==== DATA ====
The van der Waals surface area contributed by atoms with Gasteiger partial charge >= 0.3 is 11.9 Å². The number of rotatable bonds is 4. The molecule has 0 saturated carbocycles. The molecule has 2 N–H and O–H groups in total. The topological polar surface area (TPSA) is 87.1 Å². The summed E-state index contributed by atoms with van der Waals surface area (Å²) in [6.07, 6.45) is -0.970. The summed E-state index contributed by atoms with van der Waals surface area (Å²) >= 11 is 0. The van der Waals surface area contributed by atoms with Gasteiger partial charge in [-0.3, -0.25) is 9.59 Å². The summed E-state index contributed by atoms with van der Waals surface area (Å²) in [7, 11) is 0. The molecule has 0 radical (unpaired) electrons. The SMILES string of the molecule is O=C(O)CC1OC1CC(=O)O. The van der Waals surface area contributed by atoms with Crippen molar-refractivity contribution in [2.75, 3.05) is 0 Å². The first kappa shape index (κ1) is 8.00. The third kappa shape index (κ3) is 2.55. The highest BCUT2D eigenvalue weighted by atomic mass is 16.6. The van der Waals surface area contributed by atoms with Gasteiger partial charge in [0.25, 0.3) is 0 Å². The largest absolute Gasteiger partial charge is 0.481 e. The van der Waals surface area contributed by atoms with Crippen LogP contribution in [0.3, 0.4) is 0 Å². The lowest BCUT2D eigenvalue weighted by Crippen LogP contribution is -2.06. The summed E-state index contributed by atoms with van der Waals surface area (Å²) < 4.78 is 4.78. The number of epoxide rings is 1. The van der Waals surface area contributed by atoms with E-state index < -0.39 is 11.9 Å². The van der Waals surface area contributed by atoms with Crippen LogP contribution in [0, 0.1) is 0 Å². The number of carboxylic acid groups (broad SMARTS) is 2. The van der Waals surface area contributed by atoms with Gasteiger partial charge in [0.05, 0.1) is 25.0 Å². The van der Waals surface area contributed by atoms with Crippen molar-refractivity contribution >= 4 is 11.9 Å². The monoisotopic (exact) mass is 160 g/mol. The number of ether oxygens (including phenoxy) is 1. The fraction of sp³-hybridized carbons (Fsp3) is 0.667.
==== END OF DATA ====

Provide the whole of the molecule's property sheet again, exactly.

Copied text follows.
The van der Waals surface area contributed by atoms with Gasteiger partial charge >= 0.3 is 11.9 Å². The number of rotatable bonds is 4. The molecule has 0 saturated carbocycles. The molecule has 2 N–H and O–H groups in total. The topological polar surface area (TPSA) is 87.1 Å². The summed E-state index contributed by atoms with van der Waals surface area (Å²) in [6.07, 6.45) is -0.970. The summed E-state index contributed by atoms with van der Waals surface area (Å²) >= 11 is 0. The van der Waals surface area contributed by atoms with Gasteiger partial charge in [-0.3, -0.25) is 9.59 Å². The summed E-state index contributed by atoms with van der Waals surface area (Å²) in [7, 11) is 0. The molecule has 0 radical (unpaired) electrons. The SMILES string of the molecule is O=C(O)CC1OC1CC(=O)O. The van der Waals surface area contributed by atoms with Crippen molar-refractivity contribution in [2.75, 3.05) is 0 Å². The first kappa shape index (κ1) is 8.00. The third kappa shape index (κ3) is 2.55. The highest BCUT2D eigenvalue weighted by atomic mass is 16.6. The van der Waals surface area contributed by atoms with Gasteiger partial charge in [0.25, 0.3) is 0 Å². The largest absolute Gasteiger partial charge is 0.481 e. The van der Waals surface area contributed by atoms with Crippen LogP contribution in [0.3, 0.4) is 0 Å². The lowest BCUT2D eigenvalue weighted by Crippen LogP contribution is -2.06. The summed E-state index contributed by atoms with van der Waals surface area (Å²) < 4.78 is 4.78. The number of epoxide rings is 1. The van der Waals surface area contributed by atoms with E-state index < -0.39 is 11.9 Å². The van der Waals surface area contributed by atoms with Crippen LogP contribution in [0, 0.1) is 0 Å². The number of carboxylic acid groups (broad SMARTS) is 2. The van der Waals surface area contributed by atoms with Gasteiger partial charge in [0.05, 0.1) is 25.0 Å². The van der Waals surface area contributed by atoms with Crippen molar-refractivity contribution >= 4 is 11.9 Å². The monoisotopic (exact) mass is 160 g/mol. The number of ether oxygens (including phenoxy) is 1. The fraction of sp³-hybridized carbons (Fsp3) is 0.667.